Partnerships are part of a category of pass-through organizations under the federal tax code. Pass-throughs include entities such as partnerships and S-corporations. These groups are not subject to the corporate income tax; instead, income is "passed through" onto the income tax returns of the individual or corporate owners and taxed at their income tax rates. Partnerships and other pass-throughs are frequently used by higher-income groups and can be complex tax arrangements.

During the past decade, IRS budget cuts have made it harder for the agency to focus compliance resources on partnerships. Tax filings from pass-through businesses with more than $10 million in assets jumped to nearly 300,000 filings in 2019, 70% more than 2010. At the same time, audit rates fell from 3.8% in 2010 to 0.1% in 2019.

To counter these continuing compliance concerns, the IRS is using funding from the Inflation Reduction Act to strengthen enforcement among high-income taxpayers and corporations, with a special focus on partnerships. The IRS continues to work to add more top talent to help improve compliance work in this area.

The IRS has already announced a series of steps to improve compliance involving high-income individuals and partnerships, including launching audits on 76 of the largest partnerships with average assets over $10 billion that includes hedge funds, real estate investment partnerships, publicly traded partnerships, large law firms and many other industries. The IRS announced today that these complex audits are proceeding and in various stages of the process. These audits can take years depending on the size and complexity of the partnerships.

As part of the increased focus on this area, IRS Chief Counsel Margie Rollinson announced the creation of new Associate Office that will focus exclusively on partnerships, S-corporations, trusts and estates.

“This new Associate office will allow the Chief Counsel organization to focus more directly on this complex area of the tax law and allow more attention to legal guidance and other priorities in the partnership arena,” Rollinson said.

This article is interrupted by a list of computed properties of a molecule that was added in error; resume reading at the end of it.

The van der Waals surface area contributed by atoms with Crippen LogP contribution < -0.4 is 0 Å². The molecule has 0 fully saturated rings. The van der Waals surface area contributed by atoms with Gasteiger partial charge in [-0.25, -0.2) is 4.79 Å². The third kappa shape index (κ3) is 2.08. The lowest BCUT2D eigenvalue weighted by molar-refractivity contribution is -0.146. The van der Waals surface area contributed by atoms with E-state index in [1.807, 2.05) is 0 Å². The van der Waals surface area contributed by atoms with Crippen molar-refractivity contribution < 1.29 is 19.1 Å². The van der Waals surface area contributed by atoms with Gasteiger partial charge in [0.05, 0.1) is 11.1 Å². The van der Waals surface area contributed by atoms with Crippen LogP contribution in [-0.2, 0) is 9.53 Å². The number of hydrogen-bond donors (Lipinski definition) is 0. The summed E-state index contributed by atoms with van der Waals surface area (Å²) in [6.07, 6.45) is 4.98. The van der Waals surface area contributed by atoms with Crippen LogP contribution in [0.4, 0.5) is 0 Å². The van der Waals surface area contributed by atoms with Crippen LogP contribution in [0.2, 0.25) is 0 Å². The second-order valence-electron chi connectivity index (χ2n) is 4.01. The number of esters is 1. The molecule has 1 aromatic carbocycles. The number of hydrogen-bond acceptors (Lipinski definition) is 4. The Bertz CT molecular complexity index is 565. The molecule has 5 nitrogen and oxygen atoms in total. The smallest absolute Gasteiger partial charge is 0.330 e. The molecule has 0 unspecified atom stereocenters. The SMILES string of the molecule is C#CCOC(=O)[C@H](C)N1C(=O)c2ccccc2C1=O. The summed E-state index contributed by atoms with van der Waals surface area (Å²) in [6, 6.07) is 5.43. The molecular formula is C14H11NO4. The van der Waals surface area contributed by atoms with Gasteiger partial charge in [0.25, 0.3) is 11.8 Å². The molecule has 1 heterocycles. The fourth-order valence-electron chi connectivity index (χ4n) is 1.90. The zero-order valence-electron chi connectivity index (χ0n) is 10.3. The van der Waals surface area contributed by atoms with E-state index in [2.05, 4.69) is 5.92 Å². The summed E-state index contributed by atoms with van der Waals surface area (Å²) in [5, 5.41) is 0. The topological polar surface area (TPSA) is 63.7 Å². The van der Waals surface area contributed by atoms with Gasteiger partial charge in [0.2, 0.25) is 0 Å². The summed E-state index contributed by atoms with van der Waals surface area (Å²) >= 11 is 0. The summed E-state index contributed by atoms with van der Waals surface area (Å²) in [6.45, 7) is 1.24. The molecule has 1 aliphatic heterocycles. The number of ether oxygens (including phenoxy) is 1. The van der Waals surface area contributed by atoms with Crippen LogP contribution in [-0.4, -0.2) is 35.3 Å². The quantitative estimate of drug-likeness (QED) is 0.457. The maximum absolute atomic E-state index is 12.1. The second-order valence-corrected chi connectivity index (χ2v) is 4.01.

The Associate Office will be drawn from the current Passthroughs and Special Industries (PSI) Office. The “Special Industries” piece of Chief Counsel’s former PSI Office will form a new Associate office as well to focus on energy, credits and incentives and excise taxes, joining another office that has been focused on clean energy guidance.

The new Chief Counsel office will work in close coordination with IRS business units. This includes LB&I, which earlier announced plans to establish a special work group focused on pass-throughs, including complex partnerships. Although work has already started in this area, LB&I plans to formally establish the new work group this fall.

Werfel noted that for the new workgroups in both Counsel and LB&I, the IRS plans to bring in outside experts with private-sector experience regarding pass-throughs to work alongside the expert in-house knowledge of current IRS employees.

“This is an area where the IRS has not had the resources to keep pace with growth in the number of partnerships and the sophisticated tax maneuvers taking place,” Werfel said. “We are continuing to accelerate our work in this area. We need to hone-in on areas where we believe non-compliance has proliferated during the last decade of IRS budget cuts, and partnerships represent an area where complex business structures have allowed millionaires and high-income earners to avoid paying what they legally owe while average taxpayers play by the rules.”